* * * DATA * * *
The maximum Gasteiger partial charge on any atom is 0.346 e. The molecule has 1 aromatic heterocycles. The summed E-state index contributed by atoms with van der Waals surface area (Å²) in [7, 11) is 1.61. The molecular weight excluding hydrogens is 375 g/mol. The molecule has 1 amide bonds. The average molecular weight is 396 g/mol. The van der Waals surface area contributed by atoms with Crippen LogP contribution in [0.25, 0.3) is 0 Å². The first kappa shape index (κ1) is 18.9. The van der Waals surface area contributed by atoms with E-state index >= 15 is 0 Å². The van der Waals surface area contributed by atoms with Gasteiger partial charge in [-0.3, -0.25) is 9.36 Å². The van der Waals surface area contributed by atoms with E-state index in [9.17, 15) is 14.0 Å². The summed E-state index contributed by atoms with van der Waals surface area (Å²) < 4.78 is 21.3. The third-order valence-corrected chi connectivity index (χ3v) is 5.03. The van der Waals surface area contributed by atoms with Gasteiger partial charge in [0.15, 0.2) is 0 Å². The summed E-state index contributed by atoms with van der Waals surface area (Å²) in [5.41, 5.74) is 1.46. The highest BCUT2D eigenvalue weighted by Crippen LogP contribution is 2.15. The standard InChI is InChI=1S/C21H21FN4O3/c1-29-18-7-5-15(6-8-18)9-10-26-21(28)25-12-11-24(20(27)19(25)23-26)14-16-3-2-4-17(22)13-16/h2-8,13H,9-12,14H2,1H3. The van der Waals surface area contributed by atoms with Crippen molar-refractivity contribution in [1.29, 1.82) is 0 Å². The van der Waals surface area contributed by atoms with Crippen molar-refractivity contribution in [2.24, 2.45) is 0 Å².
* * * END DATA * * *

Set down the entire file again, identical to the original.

The maximum Gasteiger partial charge on any atom is 0.346 e. The molecule has 1 aromatic heterocycles. The summed E-state index contributed by atoms with van der Waals surface area (Å²) in [7, 11) is 1.61. The molecular weight excluding hydrogens is 375 g/mol. The molecule has 1 amide bonds. The average molecular weight is 396 g/mol. The van der Waals surface area contributed by atoms with Crippen LogP contribution in [0.25, 0.3) is 0 Å². The first kappa shape index (κ1) is 18.9. The van der Waals surface area contributed by atoms with E-state index >= 15 is 0 Å². The van der Waals surface area contributed by atoms with Gasteiger partial charge in [-0.3, -0.25) is 9.36 Å². The van der Waals surface area contributed by atoms with E-state index in [9.17, 15) is 14.0 Å². The summed E-state index contributed by atoms with van der Waals surface area (Å²) < 4.78 is 21.3. The third-order valence-corrected chi connectivity index (χ3v) is 5.03. The van der Waals surface area contributed by atoms with Gasteiger partial charge in [0.15, 0.2) is 0 Å². The summed E-state index contributed by atoms with van der Waals surface area (Å²) in [5.41, 5.74) is 1.46. The highest BCUT2D eigenvalue weighted by Crippen LogP contribution is 2.15. The standard InChI is InChI=1S/C21H21FN4O3/c1-29-18-7-5-15(6-8-18)9-10-26-21(28)25-12-11-24(20(27)19(25)23-26)14-16-3-2-4-17(22)13-16/h2-8,13H,9-12,14H2,1H3. The van der Waals surface area contributed by atoms with Crippen molar-refractivity contribution in [1.29, 1.82) is 0 Å². The van der Waals surface area contributed by atoms with Crippen molar-refractivity contribution in [2.24, 2.45) is 0 Å².